- 18 Jun '07 20:43We usually denote derivative like this: f'(x) where f is a function and x the variable, right.

Let me from here on use the following notation for simplicity: D(f). If f(x) = x^2 then I write directly D(x^2) for its derivative, may I do this?

Okay, everyone knows that D(x^2) = 2*x, right. There is no argue about this.

So if I 'prove' that D(x^2) = x it should obviously be some error in the 'proof'.

But look at this:

D(x^2) =

= D(x + x + x + ...) {with x number of terms} =

= D(x) + D(x) + D(x) + ... {with x number of terms} =

= 1 + 1 + 1 + ... {with x number of terms} =

= x

Hence D(x^2) = x ???

This 'proof' is obviously wrong somewhere, but where is the error to be found? - 19 Jun '07 07:19Interesting. There seems to something funny with the assumption that X^2 = X + X + X .... (for X terms). I see that this works, sort of, but what if x was a measurement that had units attached, like meters. Then (5m)^2 is not equal to 5m + 5m + 5m + ... The units are inconsistent. And how would you have 5m terms?
- 19 Jun '07 08:42

That's because you don't derive the x number of terms.*Originally posted by FabianFnas***We usually denote derivative like this: f'(x) where f is a function and x the variable, right.**

Let me from here on use the following notation for simplicity: D(f). If f(x) = x^2 then I write directly D(x^2) for its derivative, may I do this?

Okay, everyone knows that D(x^2) = 2*x, right. There is no argue about this.

So if I 'prove' that D(x^2) = x ...[text shortened]... = x ???

This 'proof' is obviously wrong somewhere, but where is the error to be found? - 19 Jun '07 08:52 / 1 edit

No? I did, didn't I?*Originally posted by Palynka***That's because you don't derive the x number of terms.**

D(3*x) = D(x+x+x) = D(x) + D(x) + D(x) = 1 + 1 + 1 = 3 Right?

This could be written

D(three times x) = D(three terms of x) = D(x) three times = 1 three times = 3 Right?

So of course we can derive x number of times. - 19 Jun '07 09:17

Sorry if I wasn't clear, I meant that the x number of times is also variable (unlike 3 in your example).*Originally posted by FabianFnas***No? I did, didn't I?**

D(3*x) = D(x+x+x) = D(x) + D(x) + D(x) = 1 + 1 + 1 = 3 Right?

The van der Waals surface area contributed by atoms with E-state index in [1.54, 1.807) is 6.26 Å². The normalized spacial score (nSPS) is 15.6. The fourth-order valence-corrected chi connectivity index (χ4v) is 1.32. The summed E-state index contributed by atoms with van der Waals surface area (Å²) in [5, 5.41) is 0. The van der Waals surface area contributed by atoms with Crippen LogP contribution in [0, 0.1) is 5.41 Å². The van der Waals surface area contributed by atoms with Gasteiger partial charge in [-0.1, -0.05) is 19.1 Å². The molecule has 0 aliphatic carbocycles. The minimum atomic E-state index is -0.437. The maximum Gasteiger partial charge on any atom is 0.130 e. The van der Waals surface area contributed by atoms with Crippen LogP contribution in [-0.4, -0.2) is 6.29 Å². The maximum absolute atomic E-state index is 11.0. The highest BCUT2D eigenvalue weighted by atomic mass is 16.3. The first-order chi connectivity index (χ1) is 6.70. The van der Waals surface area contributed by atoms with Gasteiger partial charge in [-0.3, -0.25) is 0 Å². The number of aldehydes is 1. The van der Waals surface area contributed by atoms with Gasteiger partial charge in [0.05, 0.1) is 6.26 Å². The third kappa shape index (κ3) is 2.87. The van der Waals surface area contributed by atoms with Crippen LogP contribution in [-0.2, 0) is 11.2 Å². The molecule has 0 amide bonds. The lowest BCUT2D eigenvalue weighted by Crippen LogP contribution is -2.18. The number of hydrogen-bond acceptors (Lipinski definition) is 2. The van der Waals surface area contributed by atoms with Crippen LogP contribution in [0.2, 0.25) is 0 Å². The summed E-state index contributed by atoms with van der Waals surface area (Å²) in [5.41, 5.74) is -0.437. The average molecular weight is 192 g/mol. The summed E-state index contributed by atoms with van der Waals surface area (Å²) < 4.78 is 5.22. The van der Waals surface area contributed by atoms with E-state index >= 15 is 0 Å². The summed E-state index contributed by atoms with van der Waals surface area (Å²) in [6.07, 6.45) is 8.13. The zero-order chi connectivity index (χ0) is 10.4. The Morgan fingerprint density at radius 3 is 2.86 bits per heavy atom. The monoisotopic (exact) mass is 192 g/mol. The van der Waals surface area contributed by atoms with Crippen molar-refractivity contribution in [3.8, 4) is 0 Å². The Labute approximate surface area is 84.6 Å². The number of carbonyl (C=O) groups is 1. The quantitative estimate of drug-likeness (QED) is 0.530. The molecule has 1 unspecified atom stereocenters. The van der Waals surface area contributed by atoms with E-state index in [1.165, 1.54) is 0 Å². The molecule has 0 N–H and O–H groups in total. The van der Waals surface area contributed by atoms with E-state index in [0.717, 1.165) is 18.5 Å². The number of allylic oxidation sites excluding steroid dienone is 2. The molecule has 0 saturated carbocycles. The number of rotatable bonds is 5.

This could be written

D(three times x) = D(three terms of x) = D(x) three times = 1 three times = 3 Right?

So of course we can derive x number of times. - 19 Jun '07 09:57

I'm not sure myself where the error is to be found in my 'proof', though I understand that there must be an error somwhere.*Originally posted by Palynka***Sorry if I wasn't clear, I meant that the x number of times is also variable (unlike 3 in your example).**

So, this is the error, that x is a variable in itself, and not a constant? Then I thank you, this has boggled my mind for a while... - 19 Jun '07 10:26 / 1 edit

Yes, D(x.x)=D(x+x.+.. (x times)) is different than x.D(x)=D(x)+D(x)+...(x times).*Originally posted by FabianFnas***I'm not sure myself where the error is to be found in my 'proof', though I understand that there must be an error somwhere.**

So, this is the error, that x is a variable in itself, and not a constant? Then I thank you, this has boggled my mind for a while...

If you look at it as a derivative of a product, you'll have D(x).x+x.D(x)=2x

Edit - Intuitively, you can see that a change in x, has a double effect on x+x..(x times): first, each element of the sum changes and secondly the number of elements also changes. - 19 Jun '07 22:33You assume that the D() has a distributive property with addition when such is not the case, nor does it make any sense.

D() takes a function as it's argument, and as such, operations which require specific values cannot be used, rendering distribution meaningless.

Now what is true is this:

Suppose h(x) = f(x) + g(x), h'(x) = f'(x) + g'(x).